A Chorus of Disapproval

Posted on: 05 October 2012 by Gareth Hargreaves

Laurence Green gives his vote of approval to Rob Brydon's West End debut at the Harold Pinter Theatre

A Chorus of DisapprovalSexual politics, power struggles, shady dealings and even the odd play. Apparently just a normal day for the average amateur dramatic society! Or so it appears to Alan Ayckbourn in his eighties comedy A Chorus of Disapproval, which is reviewed in an enjoyable new production, directed by Trevor Nunn, at the Harold Pinter Theatre (formerly the Comedy).

The Pendon Amateur Light Operation Society’s production of The Beggar’s Opera is going off the rails, that is until handsome but shy young widower Guy joins the group. An instant hit with the company’s ferociously zealous director Dafydd and the show’s leading ladies, including Dafydd’s wife, Hannah, Guy soon gets more than he bargained for as he discovers that all the best action happens off-stage. Classic songs fill the air as the drama on stage is mirrored by the romantic rivalry and small town squabbles, causing a stir in the wings of this ambitious local show.

Ayckbourn’s observations of the poisonous world of amateur dramatics seems spot-on and consistently funny. But beneath the light hearted exterior the playwright attempts something for more subtle – a microcosm of society that reflects the world at large, and his parallel between the characters in The Beggar’s Opera and the Pendon performers are both clever and inspired. Ayckbourn himself says in a programme note, “This (The Beggar’s Opera) is usually filled with romanticised pimps, prostitutes and highwaymen but here we see their modern equivalent as property developers, dodgy builders and bored housewives”. On the down side, though, I felt a certain zip and energy were missing at times and the production would have benefitted from being tighter and sharper.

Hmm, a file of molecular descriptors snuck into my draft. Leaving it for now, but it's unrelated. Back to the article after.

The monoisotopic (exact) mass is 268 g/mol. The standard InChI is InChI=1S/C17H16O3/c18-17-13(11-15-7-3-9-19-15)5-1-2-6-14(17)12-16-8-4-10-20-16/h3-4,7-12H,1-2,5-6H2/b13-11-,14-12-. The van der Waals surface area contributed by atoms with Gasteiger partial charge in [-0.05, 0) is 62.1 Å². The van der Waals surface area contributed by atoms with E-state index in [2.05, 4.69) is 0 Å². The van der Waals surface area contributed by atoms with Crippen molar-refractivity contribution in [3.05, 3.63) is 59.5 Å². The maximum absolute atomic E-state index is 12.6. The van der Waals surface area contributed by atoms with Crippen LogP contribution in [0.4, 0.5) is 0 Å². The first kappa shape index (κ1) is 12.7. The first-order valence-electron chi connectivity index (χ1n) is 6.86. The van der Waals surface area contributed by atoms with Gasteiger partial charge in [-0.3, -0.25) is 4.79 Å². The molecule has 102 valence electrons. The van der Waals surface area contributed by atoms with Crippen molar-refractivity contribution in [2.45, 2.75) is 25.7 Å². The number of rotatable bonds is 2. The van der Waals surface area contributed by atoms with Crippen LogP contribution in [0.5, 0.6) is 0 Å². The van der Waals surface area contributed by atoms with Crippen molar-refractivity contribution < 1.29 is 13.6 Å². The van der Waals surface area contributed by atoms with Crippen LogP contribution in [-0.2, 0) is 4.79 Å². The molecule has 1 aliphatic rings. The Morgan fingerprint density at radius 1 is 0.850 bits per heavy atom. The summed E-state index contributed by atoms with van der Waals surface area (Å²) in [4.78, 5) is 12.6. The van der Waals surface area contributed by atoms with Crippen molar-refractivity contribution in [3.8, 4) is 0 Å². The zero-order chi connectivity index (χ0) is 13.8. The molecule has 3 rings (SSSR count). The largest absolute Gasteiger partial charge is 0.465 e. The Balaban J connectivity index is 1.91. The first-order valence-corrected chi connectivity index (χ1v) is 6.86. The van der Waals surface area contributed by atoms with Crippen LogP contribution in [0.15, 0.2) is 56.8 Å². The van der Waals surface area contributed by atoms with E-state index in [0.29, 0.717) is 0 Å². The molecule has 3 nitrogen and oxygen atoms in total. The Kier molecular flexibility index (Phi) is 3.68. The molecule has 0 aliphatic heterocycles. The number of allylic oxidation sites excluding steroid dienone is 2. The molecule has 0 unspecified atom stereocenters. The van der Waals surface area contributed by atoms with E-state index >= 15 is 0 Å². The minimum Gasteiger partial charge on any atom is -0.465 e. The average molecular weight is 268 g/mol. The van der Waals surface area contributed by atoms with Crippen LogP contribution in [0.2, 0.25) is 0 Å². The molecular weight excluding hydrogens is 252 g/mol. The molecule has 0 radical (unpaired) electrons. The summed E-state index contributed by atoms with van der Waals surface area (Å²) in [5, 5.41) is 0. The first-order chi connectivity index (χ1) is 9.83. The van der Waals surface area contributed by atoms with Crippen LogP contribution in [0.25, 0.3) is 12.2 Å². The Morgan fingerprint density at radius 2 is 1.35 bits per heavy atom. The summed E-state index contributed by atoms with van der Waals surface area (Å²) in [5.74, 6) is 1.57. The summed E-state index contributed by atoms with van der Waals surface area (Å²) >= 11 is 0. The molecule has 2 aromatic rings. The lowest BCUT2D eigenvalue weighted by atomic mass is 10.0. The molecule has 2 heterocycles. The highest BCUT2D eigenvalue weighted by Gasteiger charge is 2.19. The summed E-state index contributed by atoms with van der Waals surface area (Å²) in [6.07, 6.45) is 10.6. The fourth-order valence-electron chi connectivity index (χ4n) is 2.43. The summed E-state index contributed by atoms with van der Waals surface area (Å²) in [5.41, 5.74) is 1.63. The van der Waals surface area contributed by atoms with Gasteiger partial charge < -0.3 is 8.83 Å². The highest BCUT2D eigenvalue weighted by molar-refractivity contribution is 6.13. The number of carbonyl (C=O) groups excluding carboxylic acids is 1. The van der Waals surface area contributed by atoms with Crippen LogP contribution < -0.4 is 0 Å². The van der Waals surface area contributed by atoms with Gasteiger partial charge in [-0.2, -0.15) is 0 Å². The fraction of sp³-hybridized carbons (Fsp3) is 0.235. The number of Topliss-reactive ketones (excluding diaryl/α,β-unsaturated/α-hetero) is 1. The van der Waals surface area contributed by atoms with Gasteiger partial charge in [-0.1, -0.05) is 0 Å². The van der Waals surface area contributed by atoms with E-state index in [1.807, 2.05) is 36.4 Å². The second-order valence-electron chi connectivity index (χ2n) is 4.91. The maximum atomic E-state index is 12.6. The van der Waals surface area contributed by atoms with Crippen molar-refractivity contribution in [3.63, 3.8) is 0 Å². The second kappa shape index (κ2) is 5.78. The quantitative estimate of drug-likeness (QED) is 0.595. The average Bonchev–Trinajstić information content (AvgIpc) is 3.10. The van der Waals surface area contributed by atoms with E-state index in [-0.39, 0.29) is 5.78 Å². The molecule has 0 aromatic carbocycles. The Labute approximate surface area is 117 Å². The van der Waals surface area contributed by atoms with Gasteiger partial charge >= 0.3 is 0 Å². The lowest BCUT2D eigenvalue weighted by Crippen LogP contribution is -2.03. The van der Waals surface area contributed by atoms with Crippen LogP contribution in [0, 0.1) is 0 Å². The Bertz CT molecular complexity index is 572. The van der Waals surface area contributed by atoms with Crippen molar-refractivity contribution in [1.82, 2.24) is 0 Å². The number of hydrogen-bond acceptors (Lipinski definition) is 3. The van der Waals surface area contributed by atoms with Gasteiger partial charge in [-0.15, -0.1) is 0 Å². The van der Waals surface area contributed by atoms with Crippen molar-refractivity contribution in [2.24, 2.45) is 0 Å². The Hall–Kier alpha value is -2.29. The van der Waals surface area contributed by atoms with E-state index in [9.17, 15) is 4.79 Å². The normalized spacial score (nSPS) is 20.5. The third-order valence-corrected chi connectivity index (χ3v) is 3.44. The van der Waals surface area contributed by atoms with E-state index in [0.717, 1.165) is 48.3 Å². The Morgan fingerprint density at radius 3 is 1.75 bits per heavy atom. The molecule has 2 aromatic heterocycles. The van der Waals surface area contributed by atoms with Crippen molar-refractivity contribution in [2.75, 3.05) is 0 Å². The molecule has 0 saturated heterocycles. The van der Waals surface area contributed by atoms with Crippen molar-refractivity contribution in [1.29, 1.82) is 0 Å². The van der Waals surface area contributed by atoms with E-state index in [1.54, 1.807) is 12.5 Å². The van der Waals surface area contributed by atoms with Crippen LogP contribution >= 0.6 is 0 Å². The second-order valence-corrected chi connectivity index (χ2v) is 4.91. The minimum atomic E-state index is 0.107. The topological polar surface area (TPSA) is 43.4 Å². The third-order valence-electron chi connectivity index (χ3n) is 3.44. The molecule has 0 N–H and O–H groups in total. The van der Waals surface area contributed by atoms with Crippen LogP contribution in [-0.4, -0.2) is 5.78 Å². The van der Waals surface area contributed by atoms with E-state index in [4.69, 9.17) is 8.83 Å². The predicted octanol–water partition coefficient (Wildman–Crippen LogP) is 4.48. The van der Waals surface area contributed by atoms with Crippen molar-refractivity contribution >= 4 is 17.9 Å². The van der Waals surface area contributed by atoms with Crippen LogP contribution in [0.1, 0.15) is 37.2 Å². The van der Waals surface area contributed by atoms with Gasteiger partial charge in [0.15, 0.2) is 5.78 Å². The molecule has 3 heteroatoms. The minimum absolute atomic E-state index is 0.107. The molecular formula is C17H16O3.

Nunn nevertheless draws, delightful performances from his hard working cast. Nigel Harman perfectly captures the awkwardness of the naive widower Guy, the pivotal figure in the play, who sets hearts fluttering and tongues wagging, while Daisy Beaumont fully convinces as a glamorous seductress and Ashley Jensen is totally engaging as her exact opposite, a woman convinced that she is unattractive but discovers that she can be. 

However the undisputed star of the show is Rob Brydon, making his West End debut, as the overbearing yet insecure director of this provincial amateur dramatic society, a local solicitor by day and theatrical big wig by night. His comic timing is splendid and he succeeds marvellously in conveying the outward bravado and in ward vulnerability of the man.

This is certainly a production which should appeal to West End audience and definitely gets my vote of approval!


A Chorus of Disapproval 

Harold Pinter theatre
Box office 0844 871 7622
Runs until January 5 2013

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